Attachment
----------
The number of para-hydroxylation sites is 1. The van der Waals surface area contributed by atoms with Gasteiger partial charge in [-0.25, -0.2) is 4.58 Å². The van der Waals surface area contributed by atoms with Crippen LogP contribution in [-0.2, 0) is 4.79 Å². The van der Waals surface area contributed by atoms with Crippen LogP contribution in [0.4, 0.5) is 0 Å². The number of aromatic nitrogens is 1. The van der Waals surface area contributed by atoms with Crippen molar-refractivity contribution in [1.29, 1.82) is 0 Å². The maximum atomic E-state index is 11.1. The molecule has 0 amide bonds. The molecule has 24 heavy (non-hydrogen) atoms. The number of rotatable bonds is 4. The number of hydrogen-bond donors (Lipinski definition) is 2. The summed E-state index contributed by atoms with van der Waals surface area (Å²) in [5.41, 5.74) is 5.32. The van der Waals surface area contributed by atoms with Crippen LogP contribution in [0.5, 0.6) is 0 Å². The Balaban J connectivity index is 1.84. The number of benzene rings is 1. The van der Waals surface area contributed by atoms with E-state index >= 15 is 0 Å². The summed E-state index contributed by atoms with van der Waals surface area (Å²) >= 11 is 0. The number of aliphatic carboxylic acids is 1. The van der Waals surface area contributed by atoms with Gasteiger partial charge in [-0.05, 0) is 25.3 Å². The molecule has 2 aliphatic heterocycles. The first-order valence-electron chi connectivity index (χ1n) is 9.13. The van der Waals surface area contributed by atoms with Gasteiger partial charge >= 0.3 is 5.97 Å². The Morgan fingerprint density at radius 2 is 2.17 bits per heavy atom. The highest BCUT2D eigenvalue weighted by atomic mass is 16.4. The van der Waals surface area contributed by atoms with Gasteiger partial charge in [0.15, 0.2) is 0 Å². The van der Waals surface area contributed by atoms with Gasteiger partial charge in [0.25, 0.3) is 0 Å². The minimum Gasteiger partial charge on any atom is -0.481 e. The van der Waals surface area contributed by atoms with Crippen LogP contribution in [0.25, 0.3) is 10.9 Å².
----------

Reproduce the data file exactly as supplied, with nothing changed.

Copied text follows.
The number of para-hydroxylation sites is 1. The van der Waals surface area contributed by atoms with Gasteiger partial charge in [-0.25, -0.2) is 4.58 Å². The van der Waals surface area contributed by atoms with Crippen LogP contribution in [-0.2, 0) is 4.79 Å². The van der Waals surface area contributed by atoms with Crippen LogP contribution in [0.4, 0.5) is 0 Å². The number of aromatic nitrogens is 1. The van der Waals surface area contributed by atoms with Crippen molar-refractivity contribution in [1.29, 1.82) is 0 Å². The maximum atomic E-state index is 11.1. The molecule has 0 amide bonds. The molecule has 24 heavy (non-hydrogen) atoms. The number of rotatable bonds is 4. The number of hydrogen-bond donors (Lipinski definition) is 2. The summed E-state index contributed by atoms with van der Waals surface area (Å²) in [5.41, 5.74) is 5.32. The van der Waals surface area contributed by atoms with Crippen LogP contribution in [0.5, 0.6) is 0 Å². The Balaban J connectivity index is 1.84. The number of benzene rings is 1. The van der Waals surface area contributed by atoms with E-state index >= 15 is 0 Å². The summed E-state index contributed by atoms with van der Waals surface area (Å²) >= 11 is 0. The number of aliphatic carboxylic acids is 1. The van der Waals surface area contributed by atoms with Gasteiger partial charge in [-0.05, 0) is 25.3 Å². The molecule has 2 aliphatic heterocycles. The first-order valence-electron chi connectivity index (χ1n) is 9.13. The van der Waals surface area contributed by atoms with Gasteiger partial charge >= 0.3 is 5.97 Å². The Morgan fingerprint density at radius 2 is 2.17 bits per heavy atom. The highest BCUT2D eigenvalue weighted by atomic mass is 16.4. The van der Waals surface area contributed by atoms with Gasteiger partial charge in [0.15, 0.2) is 0 Å². The van der Waals surface area contributed by atoms with Gasteiger partial charge in [0.25, 0.3) is 0 Å². The minimum Gasteiger partial charge on any atom is -0.481 e. The van der Waals surface area contributed by atoms with Crippen LogP contribution in [0.25, 0.3) is 10.9 Å².